Haines and Jamil say the specific goals of their effort are to characterize “the long-term health consequences of war; and to organize professional collaborations that enable development of improved measures for prevention and therapy of chronic illness among war-exposed populations … Particular emphasis will be placed on training, on continuing medical education and on return to Iraq of the country’s expatriate physicians (about one-third have emigrated since 2003).”

The new program will assist academic researchers at US, Iranian and Iraqi institutions in obtaining visas, funds transfer and waivers to embargo regulations. It will review facility reports by administrators of Iraqi clinics and hospitals. The specific needs of each facility will then be presented to selected agencies worldwide as requests for assistance in reconstruction. Priority recipients of these requests will be countries such as the United States and nations neighboring Iraq, since these countries have in-country assets that may be rapidly utilized, says Haines.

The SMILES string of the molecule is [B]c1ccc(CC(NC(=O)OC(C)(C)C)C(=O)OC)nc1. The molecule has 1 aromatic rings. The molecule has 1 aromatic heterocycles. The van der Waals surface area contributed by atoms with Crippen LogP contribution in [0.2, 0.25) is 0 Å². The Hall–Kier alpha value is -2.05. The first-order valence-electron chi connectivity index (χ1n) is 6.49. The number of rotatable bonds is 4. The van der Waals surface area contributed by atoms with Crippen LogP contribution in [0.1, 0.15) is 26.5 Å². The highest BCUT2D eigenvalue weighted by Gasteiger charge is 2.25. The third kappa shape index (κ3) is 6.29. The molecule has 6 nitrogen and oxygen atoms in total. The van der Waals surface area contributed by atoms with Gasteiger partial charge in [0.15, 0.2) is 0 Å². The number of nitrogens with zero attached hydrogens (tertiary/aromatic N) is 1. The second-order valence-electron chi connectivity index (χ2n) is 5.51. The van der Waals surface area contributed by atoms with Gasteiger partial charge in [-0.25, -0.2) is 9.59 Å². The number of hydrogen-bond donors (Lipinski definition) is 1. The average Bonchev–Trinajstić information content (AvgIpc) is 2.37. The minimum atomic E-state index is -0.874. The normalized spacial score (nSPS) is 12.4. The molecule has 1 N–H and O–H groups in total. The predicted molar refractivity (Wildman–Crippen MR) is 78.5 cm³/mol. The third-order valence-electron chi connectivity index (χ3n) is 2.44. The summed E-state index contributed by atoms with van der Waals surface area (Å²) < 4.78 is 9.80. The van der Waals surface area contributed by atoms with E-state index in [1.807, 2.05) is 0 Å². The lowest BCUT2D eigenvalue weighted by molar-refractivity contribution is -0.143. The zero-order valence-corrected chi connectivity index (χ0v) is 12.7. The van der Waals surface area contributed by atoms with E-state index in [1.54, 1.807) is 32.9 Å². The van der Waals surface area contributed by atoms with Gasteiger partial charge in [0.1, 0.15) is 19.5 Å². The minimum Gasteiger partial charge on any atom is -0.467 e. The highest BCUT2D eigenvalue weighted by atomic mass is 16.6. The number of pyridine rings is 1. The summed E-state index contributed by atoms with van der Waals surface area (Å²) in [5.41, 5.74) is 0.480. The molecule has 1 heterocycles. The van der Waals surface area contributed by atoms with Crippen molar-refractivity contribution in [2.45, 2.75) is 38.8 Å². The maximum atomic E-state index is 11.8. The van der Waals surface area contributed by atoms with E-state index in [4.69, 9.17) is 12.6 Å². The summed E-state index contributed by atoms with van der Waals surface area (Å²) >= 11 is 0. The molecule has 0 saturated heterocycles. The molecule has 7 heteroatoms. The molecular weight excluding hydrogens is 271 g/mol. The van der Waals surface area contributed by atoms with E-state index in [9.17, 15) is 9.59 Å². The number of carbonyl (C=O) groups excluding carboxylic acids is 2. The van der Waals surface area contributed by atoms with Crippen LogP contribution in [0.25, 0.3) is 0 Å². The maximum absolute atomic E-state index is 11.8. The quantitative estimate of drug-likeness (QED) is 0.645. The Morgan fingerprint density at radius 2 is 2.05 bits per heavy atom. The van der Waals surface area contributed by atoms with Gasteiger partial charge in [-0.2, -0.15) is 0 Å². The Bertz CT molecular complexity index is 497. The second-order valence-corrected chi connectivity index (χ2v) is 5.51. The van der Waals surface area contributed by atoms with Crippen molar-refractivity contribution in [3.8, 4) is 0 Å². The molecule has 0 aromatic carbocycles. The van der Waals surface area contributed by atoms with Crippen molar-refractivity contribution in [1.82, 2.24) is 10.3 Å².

In the past five years, organizers of the new medical program have worked with US and Iranian government agencies to study the molecular biological effects of chemical warfare agents, including mustard gas – one factor causing illnesses during the first Gulf War. One major participant, the US Army’s Institute for Chemical Defense, has been instrumental in gaining $300,000 from the National Institutes of Health for an ongoing study of the effects of mustard gas on the lung. This and other studies produced jointly by US and Iranian scientists are aimed for peer-reviewed medical journals.

Today much of the focus of the US and Allied military is on preventing violence in Baghdad, where car and suicide bombs and other attacks have maimed or killed thousands. The Bush administration has blamed the Iranians for supplying parts for some of those ambush devices. Despite the ongoing pressure for medical services, the US State Department reports: “The US government assumes no responsibility for the professional ability or integrity of the persons or firms whose names appear on lists of [Iraqi medical] service providers … [Public] hospitals in Baghdad are not well-equipped at this time and medical care is significantly below Western standards … There are also private hospitals in Baghdad that normally provide better care and service than the public hospitals, but they charge a higher fee … While there are many pharmacies in Baghdad, only a few carry a wide selection of medications.”